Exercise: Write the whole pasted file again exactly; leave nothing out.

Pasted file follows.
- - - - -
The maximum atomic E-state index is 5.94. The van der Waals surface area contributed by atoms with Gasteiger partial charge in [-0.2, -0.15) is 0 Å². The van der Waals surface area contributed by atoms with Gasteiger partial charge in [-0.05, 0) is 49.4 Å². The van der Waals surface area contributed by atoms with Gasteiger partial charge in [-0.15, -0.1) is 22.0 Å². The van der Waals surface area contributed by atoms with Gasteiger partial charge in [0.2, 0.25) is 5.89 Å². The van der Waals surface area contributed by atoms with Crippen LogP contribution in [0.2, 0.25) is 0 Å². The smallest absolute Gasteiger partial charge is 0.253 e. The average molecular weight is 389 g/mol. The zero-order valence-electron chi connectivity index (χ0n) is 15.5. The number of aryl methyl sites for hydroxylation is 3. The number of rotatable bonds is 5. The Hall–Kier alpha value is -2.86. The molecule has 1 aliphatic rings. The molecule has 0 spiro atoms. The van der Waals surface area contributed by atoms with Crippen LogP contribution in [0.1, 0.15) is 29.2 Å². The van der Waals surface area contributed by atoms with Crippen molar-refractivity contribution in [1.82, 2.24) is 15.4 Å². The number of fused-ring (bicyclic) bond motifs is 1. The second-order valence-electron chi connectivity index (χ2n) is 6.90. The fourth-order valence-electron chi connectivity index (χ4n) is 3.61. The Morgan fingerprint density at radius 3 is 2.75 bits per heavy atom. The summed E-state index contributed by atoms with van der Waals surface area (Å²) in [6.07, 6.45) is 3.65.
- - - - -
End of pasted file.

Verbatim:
The maximum atomic E-state index is 5.94. The van der Waals surface area contributed by atoms with Gasteiger partial charge in [-0.2, -0.15) is 0 Å². The van der Waals surface area contributed by atoms with Gasteiger partial charge in [-0.05, 0) is 49.4 Å². The van der Waals surface area contributed by atoms with Gasteiger partial charge in [-0.15, -0.1) is 22.0 Å². The van der Waals surface area contributed by atoms with Gasteiger partial charge in [0.2, 0.25) is 5.89 Å². The van der Waals surface area contributed by atoms with Crippen LogP contribution in [0.2, 0.25) is 0 Å². The smallest absolute Gasteiger partial charge is 0.253 e. The average molecular weight is 389 g/mol. The zero-order valence-electron chi connectivity index (χ0n) is 15.5. The number of aryl methyl sites for hydroxylation is 3. The number of rotatable bonds is 5. The Hall–Kier alpha value is -2.86. The molecule has 1 aliphatic rings. The molecule has 0 spiro atoms. The van der Waals surface area contributed by atoms with Crippen LogP contribution in [0.1, 0.15) is 29.2 Å². The van der Waals surface area contributed by atoms with Crippen molar-refractivity contribution in [1.82, 2.24) is 15.4 Å². The number of fused-ring (bicyclic) bond motifs is 1. The second-order valence-electron chi connectivity index (χ2n) is 6.90. The fourth-order valence-electron chi connectivity index (χ4n) is 3.61. The Morgan fingerprint density at radius 3 is 2.75 bits per heavy atom. The summed E-state index contributed by atoms with van der Waals surface area (Å²) in [6.07, 6.45) is 3.65.